Puerco Mountains Report #12
Roger Repp's Puerco Mountains Report
[originally posted 7 July 2008]
I've taken to pre-crack-of-dawn herping trips to the Puercos. This allows me to track by daylight, and still see some of the herps in action. The real bonus to operating from 0500 to 1000 is the lizards come out in full force by about 0800.
We appear to have lost one of the female atrox that I have followed for years. We speak of CA61, Katie. She was not visible when I tracked her to a gnarly cholla Neotoma mound on 24 May 2008. She has remained in that mound ever since. Her body temp readings from her implanted transmitter have been 36 degrees C and higher each visit, indicating that if she were alive, her brains would be broiled. An atrox going into a midden and not being visible for over a month just doesn't happen.
Katie was an adult snake when we first met her in April of 2004. I believe she was at least six years old at the time. We have tracked her for four years; during that time she has given birth twice. The last visual I had on her was in early May--and she appeared to be in great health. Before I started the telemetry work, I would have said that atrox live a long time. I based that on large male atrox that I was seeing (and still continue to see) at some of the den sites I have monitored for the longest times.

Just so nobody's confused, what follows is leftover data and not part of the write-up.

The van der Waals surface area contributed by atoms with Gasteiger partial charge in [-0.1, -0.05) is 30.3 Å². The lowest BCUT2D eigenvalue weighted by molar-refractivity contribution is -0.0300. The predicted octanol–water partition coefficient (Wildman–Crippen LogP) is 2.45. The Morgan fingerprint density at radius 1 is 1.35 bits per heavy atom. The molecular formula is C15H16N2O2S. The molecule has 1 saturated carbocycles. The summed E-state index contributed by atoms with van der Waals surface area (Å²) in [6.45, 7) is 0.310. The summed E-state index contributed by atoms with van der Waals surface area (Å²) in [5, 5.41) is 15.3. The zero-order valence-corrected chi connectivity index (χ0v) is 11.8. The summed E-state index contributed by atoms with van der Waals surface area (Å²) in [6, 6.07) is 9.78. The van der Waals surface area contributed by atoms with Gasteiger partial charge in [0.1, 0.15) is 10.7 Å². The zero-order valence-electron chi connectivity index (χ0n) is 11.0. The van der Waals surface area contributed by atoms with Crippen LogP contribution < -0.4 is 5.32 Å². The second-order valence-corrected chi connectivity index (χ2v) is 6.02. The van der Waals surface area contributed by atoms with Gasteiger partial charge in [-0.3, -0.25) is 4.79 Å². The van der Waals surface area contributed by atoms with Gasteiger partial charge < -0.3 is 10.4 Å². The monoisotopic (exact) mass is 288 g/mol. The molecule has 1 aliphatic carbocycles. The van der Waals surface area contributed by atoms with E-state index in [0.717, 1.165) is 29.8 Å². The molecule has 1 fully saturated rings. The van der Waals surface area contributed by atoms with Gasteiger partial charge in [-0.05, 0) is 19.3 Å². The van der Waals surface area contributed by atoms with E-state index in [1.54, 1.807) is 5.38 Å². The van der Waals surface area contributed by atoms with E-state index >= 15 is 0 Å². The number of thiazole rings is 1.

But I'm now rethinking longevity issues with atrox--especially the females. It is my opinion that giving birth is an enormous drain on their systems. All the boys have to do is go around and eat and mate. The girls have it considerably rougher.
On top of that, the boys are bigger. That means that any would-be-predator might think twice before tangling with a male. More and more pictures of atrox being devoured by snakes are crossing my computer these days. I can't help but note that the atrox that are being swallowed have all been female.
So, Katie is dead, and I'm not feeling very good about that. I'd estimate that she was about ten years old, and that is likely an average number to go with when estimating the longevity of a wild female atrox. Any captive observations that extend beyond that would be most welcome news to me.
Leaving things that are wrong behind, we move on to what is right:
First off, our lone radio-tagged Gila monster, female HS13 "Cyclops" has moved into a soft-soil-wash berm that's chock full of badger holes. This is exactly the type of terrain where some of our other Gilas nested. So, we likely have a Gila nest--but we'll likely never know for sure.
Enjoy the pics....
That's all that's fit to spit. Best to all, roger